The honors physics course was a block course while the regular physics course was on the traditional schedule and the regular students outperformed the honors group with every unit. Students stay focused on the topic for roughly 20 minutes before their attention starts to wander. On an alternative block schedule, that means they do not do the reinforcement exercises until the next night. By then, they were fuzzy on the concepts they learned in class, and could not complete the assignments.
A higher occurrence of students neglected to turn in homework or bring projects in on time as well. There are two more studies comparing the academic performance of traditional schedule to the block schedule. In North Carolina students on the traditional schedule scored significantly higher on the Algebra 1, Biology, English 1 and US History tests than students on the block schedule. A study was conducted to compare test scores in selected school subjects (Algebra 1, Biology, English 1 and US History) for students on a traditional class schedule with those on a block schedule. This research compared the academic achievement of students who received instruction on the traditional schedule to the academic achievement of student who received instruction on block schedule.
Assessment instruments used to collect the data were the North Carolina End of Course tests. Two years of “traditional” data were used to represent achievement on traditional schedule. School years for two semesters during one school year and one semester during another school year were used to represent achievement on the block schedule. A total of 2,706 students’ scores were available for the traditional schedule and a total of 2,053 students’ scores were available for the block schedule. The mean scores on the traditional schedule were consistently higher than the mean scores on the block schedule. Algebra 1 (54.20% vs. 48.22%), Biology (39.00% vs. 34.78%), English 1 (47.47% vs. 38.67%) and US History (47.46% vs. 39.68%) each had higher traditional mean scores than the block mean scores and revealed significant statistical differences in favor of the traditional schedule.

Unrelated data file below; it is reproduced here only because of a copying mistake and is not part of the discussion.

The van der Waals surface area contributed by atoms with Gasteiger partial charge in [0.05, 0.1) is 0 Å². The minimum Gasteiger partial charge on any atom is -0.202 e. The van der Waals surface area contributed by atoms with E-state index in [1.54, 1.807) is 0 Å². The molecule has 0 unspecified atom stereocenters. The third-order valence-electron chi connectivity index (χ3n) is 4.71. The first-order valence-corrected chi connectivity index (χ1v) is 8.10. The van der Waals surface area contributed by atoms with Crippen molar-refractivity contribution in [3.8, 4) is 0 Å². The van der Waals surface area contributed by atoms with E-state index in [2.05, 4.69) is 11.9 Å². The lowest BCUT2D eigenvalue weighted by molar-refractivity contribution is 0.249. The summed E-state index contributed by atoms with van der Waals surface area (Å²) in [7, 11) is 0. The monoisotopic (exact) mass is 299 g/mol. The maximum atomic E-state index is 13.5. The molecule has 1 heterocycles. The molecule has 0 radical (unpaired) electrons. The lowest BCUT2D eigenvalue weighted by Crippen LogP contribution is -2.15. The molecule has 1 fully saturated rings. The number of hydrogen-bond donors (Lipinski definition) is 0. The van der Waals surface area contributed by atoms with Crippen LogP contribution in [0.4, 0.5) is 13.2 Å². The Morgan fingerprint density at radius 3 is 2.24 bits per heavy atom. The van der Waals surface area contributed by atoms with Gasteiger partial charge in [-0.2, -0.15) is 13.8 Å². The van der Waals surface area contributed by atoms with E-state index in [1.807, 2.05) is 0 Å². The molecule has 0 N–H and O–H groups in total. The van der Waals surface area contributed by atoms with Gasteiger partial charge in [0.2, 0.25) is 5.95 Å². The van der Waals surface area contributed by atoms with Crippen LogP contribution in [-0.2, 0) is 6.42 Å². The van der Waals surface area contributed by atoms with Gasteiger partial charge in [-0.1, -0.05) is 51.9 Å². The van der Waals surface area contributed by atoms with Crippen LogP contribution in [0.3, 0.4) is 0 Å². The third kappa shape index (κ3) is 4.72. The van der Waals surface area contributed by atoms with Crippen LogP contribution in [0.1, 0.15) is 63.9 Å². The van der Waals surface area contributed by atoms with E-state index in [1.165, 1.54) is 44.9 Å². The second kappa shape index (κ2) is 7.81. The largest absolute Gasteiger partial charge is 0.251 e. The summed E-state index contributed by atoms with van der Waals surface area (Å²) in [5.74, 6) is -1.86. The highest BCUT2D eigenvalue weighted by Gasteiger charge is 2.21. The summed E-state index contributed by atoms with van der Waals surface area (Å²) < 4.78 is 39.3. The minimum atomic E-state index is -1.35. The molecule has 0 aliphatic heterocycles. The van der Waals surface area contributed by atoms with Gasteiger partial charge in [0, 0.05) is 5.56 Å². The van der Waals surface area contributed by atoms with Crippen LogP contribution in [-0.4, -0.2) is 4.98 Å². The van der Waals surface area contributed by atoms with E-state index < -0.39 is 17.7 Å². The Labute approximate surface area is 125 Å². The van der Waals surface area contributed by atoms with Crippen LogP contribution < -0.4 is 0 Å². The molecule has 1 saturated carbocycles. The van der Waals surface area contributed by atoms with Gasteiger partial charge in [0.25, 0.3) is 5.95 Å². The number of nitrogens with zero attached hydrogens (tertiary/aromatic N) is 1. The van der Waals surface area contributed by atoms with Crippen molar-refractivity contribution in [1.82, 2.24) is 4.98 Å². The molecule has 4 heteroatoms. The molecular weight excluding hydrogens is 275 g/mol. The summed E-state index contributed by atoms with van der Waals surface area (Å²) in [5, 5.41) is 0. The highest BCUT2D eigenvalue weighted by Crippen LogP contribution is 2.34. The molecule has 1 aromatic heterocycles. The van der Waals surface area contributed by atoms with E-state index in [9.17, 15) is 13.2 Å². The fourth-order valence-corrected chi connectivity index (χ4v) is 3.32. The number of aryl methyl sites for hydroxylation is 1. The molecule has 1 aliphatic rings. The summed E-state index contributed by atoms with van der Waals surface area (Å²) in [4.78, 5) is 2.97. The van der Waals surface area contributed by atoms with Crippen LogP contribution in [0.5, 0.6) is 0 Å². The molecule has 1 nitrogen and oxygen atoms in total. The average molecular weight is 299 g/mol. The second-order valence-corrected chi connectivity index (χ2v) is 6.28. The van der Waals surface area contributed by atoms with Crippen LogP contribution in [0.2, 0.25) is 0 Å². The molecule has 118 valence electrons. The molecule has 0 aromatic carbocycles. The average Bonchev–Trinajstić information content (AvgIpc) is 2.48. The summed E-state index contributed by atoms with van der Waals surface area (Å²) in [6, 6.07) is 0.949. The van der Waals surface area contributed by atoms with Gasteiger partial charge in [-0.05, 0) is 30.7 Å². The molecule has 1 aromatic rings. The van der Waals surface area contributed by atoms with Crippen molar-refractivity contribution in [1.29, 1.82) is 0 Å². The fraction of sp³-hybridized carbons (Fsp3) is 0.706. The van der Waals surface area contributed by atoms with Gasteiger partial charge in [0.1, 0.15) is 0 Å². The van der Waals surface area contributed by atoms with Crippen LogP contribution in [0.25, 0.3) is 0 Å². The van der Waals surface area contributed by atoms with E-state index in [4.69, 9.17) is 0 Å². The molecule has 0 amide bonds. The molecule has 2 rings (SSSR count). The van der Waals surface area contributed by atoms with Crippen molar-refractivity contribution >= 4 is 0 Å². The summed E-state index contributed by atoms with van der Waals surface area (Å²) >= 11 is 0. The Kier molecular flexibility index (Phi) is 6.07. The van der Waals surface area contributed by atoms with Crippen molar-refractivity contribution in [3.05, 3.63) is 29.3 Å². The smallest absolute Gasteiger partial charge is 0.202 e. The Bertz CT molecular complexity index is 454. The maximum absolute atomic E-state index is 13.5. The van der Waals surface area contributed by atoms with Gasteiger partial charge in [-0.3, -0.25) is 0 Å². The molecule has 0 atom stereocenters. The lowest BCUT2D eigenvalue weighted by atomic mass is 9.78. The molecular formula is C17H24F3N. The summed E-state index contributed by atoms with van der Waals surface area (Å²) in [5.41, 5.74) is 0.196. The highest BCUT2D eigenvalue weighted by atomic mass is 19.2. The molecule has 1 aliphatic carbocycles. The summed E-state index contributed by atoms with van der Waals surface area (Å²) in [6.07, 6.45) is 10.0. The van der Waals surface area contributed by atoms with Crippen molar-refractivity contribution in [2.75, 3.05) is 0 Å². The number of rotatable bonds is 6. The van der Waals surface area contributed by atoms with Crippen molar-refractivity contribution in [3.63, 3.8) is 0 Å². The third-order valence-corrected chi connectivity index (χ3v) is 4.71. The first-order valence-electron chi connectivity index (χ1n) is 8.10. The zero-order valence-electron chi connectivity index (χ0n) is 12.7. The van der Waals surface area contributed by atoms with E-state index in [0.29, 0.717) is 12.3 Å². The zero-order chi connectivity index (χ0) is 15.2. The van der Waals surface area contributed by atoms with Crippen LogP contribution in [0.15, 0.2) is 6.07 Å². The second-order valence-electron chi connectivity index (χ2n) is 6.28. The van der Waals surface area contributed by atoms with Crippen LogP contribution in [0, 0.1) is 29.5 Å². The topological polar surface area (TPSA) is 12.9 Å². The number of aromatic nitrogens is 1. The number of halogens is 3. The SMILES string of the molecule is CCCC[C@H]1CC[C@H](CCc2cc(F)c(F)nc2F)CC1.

One issue may be that many teachers do not cover as much content as they did on the traditional schedule. A teacher in Georgia cites that there are fewer total instructional hours for each class on block schedule, it is difficult to expose students to the material they need in order to pass the state administered end of course exams (Grubner and Onwuegbuzie, 2001). Student performance in Grades 12 and 13 were reported to be significantly lower for students in block-scheduled classes than for those students in year-long classes. A study was conducted in the state of Georgia of students who graduated under two different academic schedules.
The first group, consisting of 146 students, graduated in 1997 under the traditional six-period schedule. The second group, consisting of 115 students, graduated in 2000 under the 4x4 block schedule. The 2000 graduating class had received instruction under the block schedule for three years.
Comparing these two groups of students was justified because the students appeared to be similar with respect to no notable change in the curricula in the years for which the achievement data was collected, there was no significant number of students moving into the school district during the time period of the research, teacher turnover during this time period remained constant and the racial composition of students remained stable as did the gender composition. Traditional-schedule students had statistically higher scores on the language arts (539.94 vs. 530.21), mathematics (528.78 vs. 514.63), social studies (517.29 vs. 505.39), and science (508.64 vs. 499.48) than did block-schedule students.